GAA give green light to black card sanction
Landmark victory for Football Review Committee’s reform at Derry congress
The GAA’s annual congress is taking place in Derry this weekend. Photograph: Lorcan Doherty/Inpho/Presseye1
The reforms of the GAA's Football Review Committee achieved a landmark victory this morning at the association's annual congress in Derry when the contentious black card sanction was accepted, comfortably reaching the weighted majority by a margin of 71-29 per cent.
After a tense morning during which FRC members were still unsure about the outcome of the debate on the first motion of a package of measures designed to improve football.
It was argued that the black card – requiring the offending player to leave the field and be replaced – would address this. A succession of passionate contributions followed from a variety of speakers including Pat McEnaney, chair of the National Referees Committee, former president Joe McDonagh and Kerry's Tony O'Keeffe, chair of the GAA's Central Competitions Control Committee and Andy Kettle, Dublin chair.
The black card offences accepted were: to pull down or deliberately trip an opponent and deliberate body collisions, provocation, verbal abuse and threatening gestures and to remonstrate in aggressive manner with a match official.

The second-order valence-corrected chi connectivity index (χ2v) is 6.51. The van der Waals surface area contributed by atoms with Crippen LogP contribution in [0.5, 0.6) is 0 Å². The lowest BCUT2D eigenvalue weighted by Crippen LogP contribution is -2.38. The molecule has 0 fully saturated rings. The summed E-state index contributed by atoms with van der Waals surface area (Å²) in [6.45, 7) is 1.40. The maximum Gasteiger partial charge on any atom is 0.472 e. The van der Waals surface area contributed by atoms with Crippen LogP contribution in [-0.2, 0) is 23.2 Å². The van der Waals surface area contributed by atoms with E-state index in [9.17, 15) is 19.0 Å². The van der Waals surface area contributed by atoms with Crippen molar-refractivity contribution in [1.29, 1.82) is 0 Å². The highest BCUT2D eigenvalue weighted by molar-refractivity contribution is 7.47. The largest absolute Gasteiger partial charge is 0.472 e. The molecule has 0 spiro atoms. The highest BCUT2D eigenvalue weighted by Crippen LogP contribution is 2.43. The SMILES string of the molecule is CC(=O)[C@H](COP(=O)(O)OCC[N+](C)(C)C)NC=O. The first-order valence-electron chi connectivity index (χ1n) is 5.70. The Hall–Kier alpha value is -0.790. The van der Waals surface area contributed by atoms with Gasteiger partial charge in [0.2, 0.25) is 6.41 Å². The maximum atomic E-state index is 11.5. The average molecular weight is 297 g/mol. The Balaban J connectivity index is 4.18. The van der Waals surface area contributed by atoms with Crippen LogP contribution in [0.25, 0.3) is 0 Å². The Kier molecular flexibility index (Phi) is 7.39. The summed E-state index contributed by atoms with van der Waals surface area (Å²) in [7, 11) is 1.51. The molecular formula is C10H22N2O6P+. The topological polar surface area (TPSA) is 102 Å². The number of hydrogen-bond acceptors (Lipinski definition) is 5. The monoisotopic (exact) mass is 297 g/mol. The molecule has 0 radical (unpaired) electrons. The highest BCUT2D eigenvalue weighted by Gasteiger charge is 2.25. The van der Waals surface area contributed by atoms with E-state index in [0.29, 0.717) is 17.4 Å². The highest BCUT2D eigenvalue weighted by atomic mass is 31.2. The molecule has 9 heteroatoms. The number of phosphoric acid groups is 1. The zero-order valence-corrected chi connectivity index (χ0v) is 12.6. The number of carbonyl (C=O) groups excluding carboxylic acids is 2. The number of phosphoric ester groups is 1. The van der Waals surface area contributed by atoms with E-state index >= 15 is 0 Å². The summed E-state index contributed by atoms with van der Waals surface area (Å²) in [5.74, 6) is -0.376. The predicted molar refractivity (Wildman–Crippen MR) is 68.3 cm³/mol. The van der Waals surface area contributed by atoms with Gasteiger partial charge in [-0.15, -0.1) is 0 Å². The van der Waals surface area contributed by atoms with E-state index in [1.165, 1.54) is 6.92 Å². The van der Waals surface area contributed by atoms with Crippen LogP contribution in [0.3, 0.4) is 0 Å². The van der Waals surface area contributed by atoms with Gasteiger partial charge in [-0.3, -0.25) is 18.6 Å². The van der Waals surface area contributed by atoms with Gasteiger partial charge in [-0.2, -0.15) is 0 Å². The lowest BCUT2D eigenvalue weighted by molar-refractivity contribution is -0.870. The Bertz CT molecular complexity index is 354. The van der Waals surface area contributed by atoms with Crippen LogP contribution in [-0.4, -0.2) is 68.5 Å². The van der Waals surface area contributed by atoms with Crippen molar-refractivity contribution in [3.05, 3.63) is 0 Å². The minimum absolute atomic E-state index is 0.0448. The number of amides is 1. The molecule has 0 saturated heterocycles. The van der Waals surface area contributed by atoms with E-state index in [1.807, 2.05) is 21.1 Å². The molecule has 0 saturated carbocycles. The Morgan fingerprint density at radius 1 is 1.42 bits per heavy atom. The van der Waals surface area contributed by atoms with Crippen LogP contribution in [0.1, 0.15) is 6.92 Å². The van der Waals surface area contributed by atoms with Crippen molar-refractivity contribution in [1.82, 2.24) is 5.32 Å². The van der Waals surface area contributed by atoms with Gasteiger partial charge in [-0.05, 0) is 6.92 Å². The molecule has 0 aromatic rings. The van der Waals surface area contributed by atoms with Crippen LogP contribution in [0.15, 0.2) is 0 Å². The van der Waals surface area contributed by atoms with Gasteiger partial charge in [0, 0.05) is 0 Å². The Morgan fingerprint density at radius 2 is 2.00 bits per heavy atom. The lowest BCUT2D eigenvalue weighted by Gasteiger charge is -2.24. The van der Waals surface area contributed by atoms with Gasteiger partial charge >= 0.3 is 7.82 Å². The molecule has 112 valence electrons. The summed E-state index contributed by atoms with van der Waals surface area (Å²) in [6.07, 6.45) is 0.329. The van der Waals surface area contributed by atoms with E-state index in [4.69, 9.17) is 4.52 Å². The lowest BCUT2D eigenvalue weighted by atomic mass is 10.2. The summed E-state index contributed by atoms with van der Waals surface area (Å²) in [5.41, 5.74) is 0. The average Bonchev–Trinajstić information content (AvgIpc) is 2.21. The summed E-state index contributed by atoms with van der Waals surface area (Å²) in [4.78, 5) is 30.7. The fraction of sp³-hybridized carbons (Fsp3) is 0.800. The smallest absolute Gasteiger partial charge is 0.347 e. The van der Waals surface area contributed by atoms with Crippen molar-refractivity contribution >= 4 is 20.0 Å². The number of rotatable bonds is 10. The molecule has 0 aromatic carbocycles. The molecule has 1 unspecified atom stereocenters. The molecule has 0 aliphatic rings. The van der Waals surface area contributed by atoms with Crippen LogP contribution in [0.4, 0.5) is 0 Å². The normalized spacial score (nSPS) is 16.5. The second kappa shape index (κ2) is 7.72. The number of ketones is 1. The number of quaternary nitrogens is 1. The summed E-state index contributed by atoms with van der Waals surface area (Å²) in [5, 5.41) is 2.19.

Although a number of counties had announced their intention to oppose the provision, very few spoke. President Liam O'Neill had to ask for contributions against the proposal. Only two answered, Cork delegate Christy Ring, son of the great hurler, and Tyrone chair Ciarán McLoughlin.
Overall the speaker count was 13-2. The new rule will come into force from January 1st next year.
There were mixed fortunes for the other reforms brought forward by the FRC. Three of the most prominent proposals failed to achieve the necessary two-thirds majority: moving the ball forward by 30 metres for interfering with frees and the clean pick-up fell decisively short but the mark for cleanly catching a kick-out at least 45 metres from goal came agonisingly close, falling one per cent short, at 65-35.